Monday, 13 March 2017

It Can't Happen Here - Sinclair Lewis


An anti-immigrant, fear-mongering demagogue runs for President of the United States
 - and wins. It can't happen here. Right?
Written in the mid-1930s, Sinclair Lewis's It Can't Happen Here tells the fictional account of the rise of President Berzelius "Buzz" Windrip, an ignorant, small-town nobody who, by playing on the fears and insecurities of white working-class America and by dividing loyalties to his opposition, manages to worm his way into the White House. And once he's in, it is a matter of weeks before he reveals himself to be an apparently unstoppable dictator.

The land of the free becomes a state of terror. Within days, the President gives himself absolute power to enact whatever legislation he sees fit, no opposition allowed. He gives guns and a uniform to his most fervent supporters and sends them back to their communities as his defenders. The press is censored and any dissenters imprisoned under terrible conditions. It's written as a satire, and is clearly intended to be very shocking - and the violence of it is. (The rapid timescale - not so much. Not in 2017. Just look at how quick another president was to sign his Executive Orders in the week after his inauguration.)

Looking at the context of the time Lewis was writing, and once more you can draw parallels. Of course, this was written in response to Hitler's rise to power in Germany - and I'm quite sure that most ordinary Germans would have thought their country too civilised for anything like that to happen, just as much as Americans. In America, and around the world, this was the time of the Great Depression. It Can't Happen Here gives a little insight into why desperate people might consider democracy and freedom a fair exchange for a bit more money, better job security and a more comfortable lifestyle. More comfortable, that is, as long as you don't make a fuss.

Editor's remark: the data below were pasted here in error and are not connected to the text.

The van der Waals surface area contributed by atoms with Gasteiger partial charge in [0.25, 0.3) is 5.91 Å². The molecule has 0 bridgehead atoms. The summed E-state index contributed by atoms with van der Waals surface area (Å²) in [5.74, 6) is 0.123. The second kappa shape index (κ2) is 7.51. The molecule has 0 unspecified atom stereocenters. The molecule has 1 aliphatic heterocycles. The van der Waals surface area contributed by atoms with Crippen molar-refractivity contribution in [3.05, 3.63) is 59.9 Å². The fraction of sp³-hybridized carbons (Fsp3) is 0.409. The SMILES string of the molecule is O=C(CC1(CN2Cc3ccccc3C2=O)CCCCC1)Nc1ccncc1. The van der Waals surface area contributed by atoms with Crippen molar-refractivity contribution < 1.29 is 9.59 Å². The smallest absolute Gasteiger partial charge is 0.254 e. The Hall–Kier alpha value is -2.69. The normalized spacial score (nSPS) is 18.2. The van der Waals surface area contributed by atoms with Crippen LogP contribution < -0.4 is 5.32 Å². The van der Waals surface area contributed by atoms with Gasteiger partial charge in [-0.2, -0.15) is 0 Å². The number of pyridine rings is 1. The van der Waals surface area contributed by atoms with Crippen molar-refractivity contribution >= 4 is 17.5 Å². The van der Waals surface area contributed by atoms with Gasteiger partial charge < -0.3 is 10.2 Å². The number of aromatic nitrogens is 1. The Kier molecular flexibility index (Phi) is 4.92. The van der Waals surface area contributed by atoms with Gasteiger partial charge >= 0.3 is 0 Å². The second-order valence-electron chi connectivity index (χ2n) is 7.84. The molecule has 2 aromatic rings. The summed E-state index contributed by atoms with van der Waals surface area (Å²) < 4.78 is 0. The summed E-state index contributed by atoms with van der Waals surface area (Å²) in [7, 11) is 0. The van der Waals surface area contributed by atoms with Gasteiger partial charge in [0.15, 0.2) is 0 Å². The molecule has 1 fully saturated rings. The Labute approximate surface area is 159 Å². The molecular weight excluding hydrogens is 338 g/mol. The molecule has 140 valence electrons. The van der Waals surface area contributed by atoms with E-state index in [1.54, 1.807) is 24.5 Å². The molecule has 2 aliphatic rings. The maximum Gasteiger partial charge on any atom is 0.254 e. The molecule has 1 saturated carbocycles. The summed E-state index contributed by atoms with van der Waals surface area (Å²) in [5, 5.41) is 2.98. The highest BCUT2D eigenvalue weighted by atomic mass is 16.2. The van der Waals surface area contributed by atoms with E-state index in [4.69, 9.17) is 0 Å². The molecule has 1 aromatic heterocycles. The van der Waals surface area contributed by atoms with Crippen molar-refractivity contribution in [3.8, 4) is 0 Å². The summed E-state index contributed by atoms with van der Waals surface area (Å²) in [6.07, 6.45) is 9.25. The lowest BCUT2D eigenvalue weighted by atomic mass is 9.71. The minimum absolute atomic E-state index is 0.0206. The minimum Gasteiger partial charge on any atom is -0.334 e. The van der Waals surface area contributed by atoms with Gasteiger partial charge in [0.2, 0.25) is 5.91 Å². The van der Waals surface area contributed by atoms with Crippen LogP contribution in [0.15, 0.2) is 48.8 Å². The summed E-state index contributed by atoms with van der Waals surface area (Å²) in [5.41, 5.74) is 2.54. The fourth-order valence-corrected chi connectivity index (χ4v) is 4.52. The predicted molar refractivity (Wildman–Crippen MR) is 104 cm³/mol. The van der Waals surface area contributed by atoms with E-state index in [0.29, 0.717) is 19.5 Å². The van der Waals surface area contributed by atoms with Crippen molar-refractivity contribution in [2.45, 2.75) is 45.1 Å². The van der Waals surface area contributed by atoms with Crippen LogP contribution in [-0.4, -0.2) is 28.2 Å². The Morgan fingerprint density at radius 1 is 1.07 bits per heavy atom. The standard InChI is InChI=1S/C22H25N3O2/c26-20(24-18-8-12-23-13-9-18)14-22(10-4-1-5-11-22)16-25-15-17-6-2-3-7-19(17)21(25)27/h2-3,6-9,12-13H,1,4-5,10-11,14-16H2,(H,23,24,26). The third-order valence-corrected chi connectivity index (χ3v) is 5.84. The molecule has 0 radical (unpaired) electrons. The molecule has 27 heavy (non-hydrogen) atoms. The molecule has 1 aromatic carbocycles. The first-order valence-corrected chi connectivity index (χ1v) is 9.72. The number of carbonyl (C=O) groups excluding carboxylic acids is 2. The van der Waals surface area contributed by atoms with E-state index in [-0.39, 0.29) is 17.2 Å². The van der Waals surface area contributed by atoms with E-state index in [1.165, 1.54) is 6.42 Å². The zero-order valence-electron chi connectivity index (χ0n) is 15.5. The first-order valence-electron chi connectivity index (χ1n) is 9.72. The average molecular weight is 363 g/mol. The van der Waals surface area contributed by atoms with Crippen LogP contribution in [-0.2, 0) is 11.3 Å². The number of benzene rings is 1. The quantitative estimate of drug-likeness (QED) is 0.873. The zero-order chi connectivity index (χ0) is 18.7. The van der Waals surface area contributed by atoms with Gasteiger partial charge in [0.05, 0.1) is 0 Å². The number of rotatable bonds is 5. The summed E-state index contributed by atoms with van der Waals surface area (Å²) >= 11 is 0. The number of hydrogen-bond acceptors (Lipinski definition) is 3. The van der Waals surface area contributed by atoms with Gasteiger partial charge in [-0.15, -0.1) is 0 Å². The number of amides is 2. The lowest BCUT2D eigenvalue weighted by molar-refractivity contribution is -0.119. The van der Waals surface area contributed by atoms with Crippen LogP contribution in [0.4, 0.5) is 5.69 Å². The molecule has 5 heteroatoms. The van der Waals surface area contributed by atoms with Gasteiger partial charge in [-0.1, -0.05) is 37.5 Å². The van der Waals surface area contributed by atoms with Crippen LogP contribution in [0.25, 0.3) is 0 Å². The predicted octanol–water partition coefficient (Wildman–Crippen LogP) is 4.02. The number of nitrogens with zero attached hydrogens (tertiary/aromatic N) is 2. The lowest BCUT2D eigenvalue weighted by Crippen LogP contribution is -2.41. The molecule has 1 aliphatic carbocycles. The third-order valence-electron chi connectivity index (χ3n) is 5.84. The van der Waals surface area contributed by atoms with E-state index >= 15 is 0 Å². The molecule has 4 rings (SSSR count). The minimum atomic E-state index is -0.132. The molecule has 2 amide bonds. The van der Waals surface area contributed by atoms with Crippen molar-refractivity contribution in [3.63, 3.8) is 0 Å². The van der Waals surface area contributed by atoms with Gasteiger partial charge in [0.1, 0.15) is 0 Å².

All this is seen through the eyes of Doremus Jessup, an aging newspaper editor who lives in comfortable circumstances in the region formerly known as Vermont. He's a liberal-minded man, wary of Windrip from the start, and gradually is drawn into an underground resistance. But what is the best way to use his power in such circumstances? If he draws attention to himself, he'll be locked up or killed, and what use is that to anyone? But if he stays safe, he's just allowing the regime to be normalised. It's a fine line.

Lewis makes it quite clear that liberal complacency is just as much to blame as the ignorance and malice that actively brings a tyrant into power. By saying "Oh, it can't happen here," people don't bother doing anything to prevent it from happening. And by then, it's too late.

And so, It Can't Happen Here is as relevant a warning today as it was when it was written; we can already see some of our nations taking the steps towards towards a future like the one represented in the book. I'd say this is an extreme version, but it's that sort of complacency that enables such systems to take hold. It can't happen here? It's up to all of us to make sure it doesn't.

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